Frustrated at Work
Frustrated: disappointed; thwarted: an announcer who was a frustrated actor.
Thwarted: to oppose successfully; prevent from accomplishing a purpose.
I do career coaching and often people ask me for advice about how to handle situations with colleagues. In this case, the situation presented to me was about how I might handle the “know-it all” who is doing something wrong and wants to be told that they are doing it right.
“I started to ask him about his use case when my boss stepped in and started to argue with them that they were doing it all wrong. All that happened is that I became frustrated as the two of them argued and nothing changed.”
In case you haven’t noticed, no one responds well to an argument that translates into “You’re wrong and I’m right.” The proof is in how many people were persuaded to change their minds about who to vote for (or against) in the last election.
After all the insults of political candidates, insults of people who supported a particular candidate, memes, etc., the number of people who changed their mind about who to vote for in the US could probably be counted on two hands. It is no different in the workplace or with your family. No one like to be told directly or indirectly something that translates into, “What are you stupid? What are you thinking? Where are your brains?”
All that happens is that one person or the other feels frustrated — thwarted in their desire to win. We expected to win because we were “right” in our minds. Their ideas have been held at bay.
What the words, “frustrated” and “thwarted” don’t address is how we emotionally respond as a feeling. What I have seen is that when we feel frustrated we become angry and direct that anger at ourselves because it would be wrong to direct it at the other person because there would be bad consequences.
Maybe you would be brought in for a meeting and told that what you did was wrong. Maybe it would affect your promotion, salary increases or bonus. Pretty quickly we learn that anger at others can’t be expressed at work so we still are still angry but hold it in and feel angry at ourselves.
There are many layers that people experience in episodes like this. Male know it all and female coworker. US born know it all not listening to non-US born co-worker who really just wants the best for him. Superior subordinate. White vs. non-white. Two white male superiors arguing and ignoring a female subordinate of a different nationality and race who only wants the best for the situation and actually knows better than either how to achieve it.
Lots of different subplots in the story that all lead to frustration. Anger. Anger held in. Anger that eventually becomes self-directed by three people.
How could it have been handled differently?
I think everyone could have approached it differently.
When dealing with a “know it all,” any questioning can be interpreted as criticism. Thus, when asked about a “use case,” this person sensed criticism was coming and put up his guard.
Better to have asked, “I’m curious, why did you take that approach? I would like to learn your thinking because I would have approached it differently and I need to learn from you.” Notice an acknowledgement that a difference would have existed and an invitation to explain choices.
Maybe “The Know It All” Does Know Better
After all, maybe, just maybe, the alleged “know it all” actually knows better that the supposed expert. Hasn’t that happened many times in the past? One side knows better than the supposed expert what they want and what needs to happen to satisfy them. Rather than demanding compliance with a structure that doesn’t work for the people who are forced to operate in it, it is better to hear them out and learn their point of view.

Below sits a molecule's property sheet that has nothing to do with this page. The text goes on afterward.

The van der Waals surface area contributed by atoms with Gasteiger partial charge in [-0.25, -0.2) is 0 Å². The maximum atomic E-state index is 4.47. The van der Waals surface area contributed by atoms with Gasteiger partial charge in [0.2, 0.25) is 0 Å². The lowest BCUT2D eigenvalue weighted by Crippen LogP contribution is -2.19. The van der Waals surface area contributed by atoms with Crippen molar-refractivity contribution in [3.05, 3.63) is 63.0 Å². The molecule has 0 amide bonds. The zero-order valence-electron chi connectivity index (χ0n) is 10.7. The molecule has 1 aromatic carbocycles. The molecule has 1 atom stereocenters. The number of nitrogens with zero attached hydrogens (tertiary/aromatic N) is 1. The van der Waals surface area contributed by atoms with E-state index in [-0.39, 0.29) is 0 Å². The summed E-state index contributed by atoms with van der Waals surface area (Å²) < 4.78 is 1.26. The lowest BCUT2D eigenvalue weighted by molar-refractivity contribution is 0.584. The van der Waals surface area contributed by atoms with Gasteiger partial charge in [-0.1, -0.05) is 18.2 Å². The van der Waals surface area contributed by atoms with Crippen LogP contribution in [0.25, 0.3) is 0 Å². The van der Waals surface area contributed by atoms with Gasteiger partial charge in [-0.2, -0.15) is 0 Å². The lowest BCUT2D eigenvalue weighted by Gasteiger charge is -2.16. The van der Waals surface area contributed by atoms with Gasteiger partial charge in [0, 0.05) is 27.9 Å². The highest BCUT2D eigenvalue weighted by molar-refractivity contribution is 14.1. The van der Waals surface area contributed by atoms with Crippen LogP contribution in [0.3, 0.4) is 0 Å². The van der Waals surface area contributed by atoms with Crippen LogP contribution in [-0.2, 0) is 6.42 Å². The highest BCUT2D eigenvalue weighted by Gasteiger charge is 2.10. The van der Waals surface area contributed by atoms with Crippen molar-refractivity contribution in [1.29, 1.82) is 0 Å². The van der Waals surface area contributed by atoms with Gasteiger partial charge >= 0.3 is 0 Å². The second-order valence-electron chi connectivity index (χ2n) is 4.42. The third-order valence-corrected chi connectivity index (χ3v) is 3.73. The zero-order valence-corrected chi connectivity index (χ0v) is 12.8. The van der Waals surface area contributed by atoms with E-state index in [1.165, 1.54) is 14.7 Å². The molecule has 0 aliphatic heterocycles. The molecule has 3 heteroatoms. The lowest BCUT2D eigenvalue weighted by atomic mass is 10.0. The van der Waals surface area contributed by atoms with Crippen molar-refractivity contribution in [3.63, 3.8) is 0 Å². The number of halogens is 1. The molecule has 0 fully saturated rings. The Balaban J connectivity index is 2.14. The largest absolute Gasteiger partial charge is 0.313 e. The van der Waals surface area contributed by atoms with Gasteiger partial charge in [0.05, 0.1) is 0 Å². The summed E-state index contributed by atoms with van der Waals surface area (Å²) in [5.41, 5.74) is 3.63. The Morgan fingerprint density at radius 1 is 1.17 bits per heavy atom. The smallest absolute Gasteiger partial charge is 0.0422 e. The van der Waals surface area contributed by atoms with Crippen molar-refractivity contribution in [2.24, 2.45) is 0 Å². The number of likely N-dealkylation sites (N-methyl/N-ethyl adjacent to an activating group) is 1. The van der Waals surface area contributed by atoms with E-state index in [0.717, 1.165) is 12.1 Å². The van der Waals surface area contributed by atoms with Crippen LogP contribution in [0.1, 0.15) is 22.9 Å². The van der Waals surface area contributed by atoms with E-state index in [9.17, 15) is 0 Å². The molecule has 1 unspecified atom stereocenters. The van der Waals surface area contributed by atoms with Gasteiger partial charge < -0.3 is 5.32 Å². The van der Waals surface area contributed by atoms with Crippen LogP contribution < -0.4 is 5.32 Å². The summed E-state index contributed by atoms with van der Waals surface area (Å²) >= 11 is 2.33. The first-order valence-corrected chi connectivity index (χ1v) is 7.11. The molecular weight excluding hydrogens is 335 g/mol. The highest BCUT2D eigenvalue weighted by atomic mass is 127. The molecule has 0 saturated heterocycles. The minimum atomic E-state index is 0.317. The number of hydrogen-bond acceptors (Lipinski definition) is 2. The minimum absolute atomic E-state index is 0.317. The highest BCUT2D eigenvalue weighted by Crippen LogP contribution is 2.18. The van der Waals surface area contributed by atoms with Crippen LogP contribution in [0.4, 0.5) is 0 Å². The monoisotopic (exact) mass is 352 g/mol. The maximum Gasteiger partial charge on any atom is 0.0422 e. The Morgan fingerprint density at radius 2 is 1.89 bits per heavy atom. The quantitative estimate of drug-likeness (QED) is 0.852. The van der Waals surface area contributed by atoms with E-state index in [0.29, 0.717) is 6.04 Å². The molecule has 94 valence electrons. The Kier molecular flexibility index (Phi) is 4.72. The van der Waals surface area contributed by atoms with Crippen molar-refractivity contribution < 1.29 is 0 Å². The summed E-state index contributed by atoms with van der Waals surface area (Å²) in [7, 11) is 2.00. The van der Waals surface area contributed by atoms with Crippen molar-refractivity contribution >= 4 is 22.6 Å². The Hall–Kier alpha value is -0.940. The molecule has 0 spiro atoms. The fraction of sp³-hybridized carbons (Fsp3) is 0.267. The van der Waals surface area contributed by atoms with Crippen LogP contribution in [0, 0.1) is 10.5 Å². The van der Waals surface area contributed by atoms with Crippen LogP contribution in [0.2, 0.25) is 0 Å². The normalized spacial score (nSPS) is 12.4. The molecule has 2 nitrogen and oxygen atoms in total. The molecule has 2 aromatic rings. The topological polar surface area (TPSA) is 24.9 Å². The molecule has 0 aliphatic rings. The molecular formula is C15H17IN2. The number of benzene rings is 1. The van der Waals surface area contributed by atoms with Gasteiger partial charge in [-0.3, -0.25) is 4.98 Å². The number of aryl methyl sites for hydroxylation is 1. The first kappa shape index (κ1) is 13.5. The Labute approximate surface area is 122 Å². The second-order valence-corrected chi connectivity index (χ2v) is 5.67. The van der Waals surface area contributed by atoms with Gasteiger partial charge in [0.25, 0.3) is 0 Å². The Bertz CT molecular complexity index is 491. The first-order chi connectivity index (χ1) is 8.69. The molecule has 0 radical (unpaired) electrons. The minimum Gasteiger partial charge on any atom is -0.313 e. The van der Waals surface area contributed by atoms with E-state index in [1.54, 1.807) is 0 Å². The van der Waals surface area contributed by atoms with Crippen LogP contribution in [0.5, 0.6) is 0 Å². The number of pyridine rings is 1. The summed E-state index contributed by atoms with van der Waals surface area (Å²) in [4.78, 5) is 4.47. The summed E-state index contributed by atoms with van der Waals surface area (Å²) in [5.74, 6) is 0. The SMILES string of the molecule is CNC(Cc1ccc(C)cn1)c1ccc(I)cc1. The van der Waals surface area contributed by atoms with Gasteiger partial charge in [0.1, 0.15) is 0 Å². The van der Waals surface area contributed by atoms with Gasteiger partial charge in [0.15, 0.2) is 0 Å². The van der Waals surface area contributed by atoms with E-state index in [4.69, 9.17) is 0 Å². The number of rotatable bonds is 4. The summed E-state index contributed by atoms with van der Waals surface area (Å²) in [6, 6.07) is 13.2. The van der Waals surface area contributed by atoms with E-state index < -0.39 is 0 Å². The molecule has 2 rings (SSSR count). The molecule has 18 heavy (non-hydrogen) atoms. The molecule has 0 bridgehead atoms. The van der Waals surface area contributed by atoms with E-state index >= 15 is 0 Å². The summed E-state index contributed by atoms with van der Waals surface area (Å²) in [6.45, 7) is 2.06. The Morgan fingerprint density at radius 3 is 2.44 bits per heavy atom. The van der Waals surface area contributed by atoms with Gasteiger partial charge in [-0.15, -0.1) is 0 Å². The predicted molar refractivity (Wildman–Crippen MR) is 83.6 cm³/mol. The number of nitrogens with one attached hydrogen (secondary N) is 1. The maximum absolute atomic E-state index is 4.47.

In addition, the playing field has been leveled between what are seeming combatants and there is an invitation to explain choices and reasons for decisions. The alleged expert can listen and learn as long as she is legitimately curious and acts like someone who wants to help them.
When her boss steps in and escalates the level of hostilities, she can say to him, “We are having a good discussion here and an opportunity to hear from someone who is affected by our work. Let me handle this and circle back to you if I need your expertise.”
Thus, she is able to defend the “know it all,” indicate that she is fine and, if her boss ignores her respond by saying, “I guess I’m not needed here,” and extricate herself from the warring armies having made an ally while respecting her boss’s authority.
Speaking to you who are managers, directors, VP’s, leaders in an organization, you need to learn to trust your people, rather than signal your distrust. A great response would have been, “Let me know if I can help.” That would have been inviting to both parties rather than turn things into a duel.
Who’s The Key Person in This Story?
We all know that not everyone is reasonable and that we all have days when we are “off.” When you think about this situation, the key person here is the SME, the real expert, who has to practice taking charge of situations and not allow herself to be run over by deflecting the attack into a legitimate desire to help while acknowledging that she would have approached the solution differently.
Why not ask questions, be quiet and listen. It might actually work in some family situations, too!
© The Big Game Hunter, Inc. Asheville, NC 2017
Jeff Altman, The Big Game Hunter is a coach who worked in recruiting for what seems like one hundred years. He is the head coach for JobSearchCoachingHQ.com and NoBSCoachingAdvice.com. He is the host of “The No BS Coaching Advice Podcast,” “No BS Job Search Advice,” and “Job Search Radio.”
Are you interested in my coaching you? Email me at JeffAltman@TheBigGameHunter.us and put the word, “Coaching” in the subject line.
Subscribe to the “No BS Coaching Advice” podcast.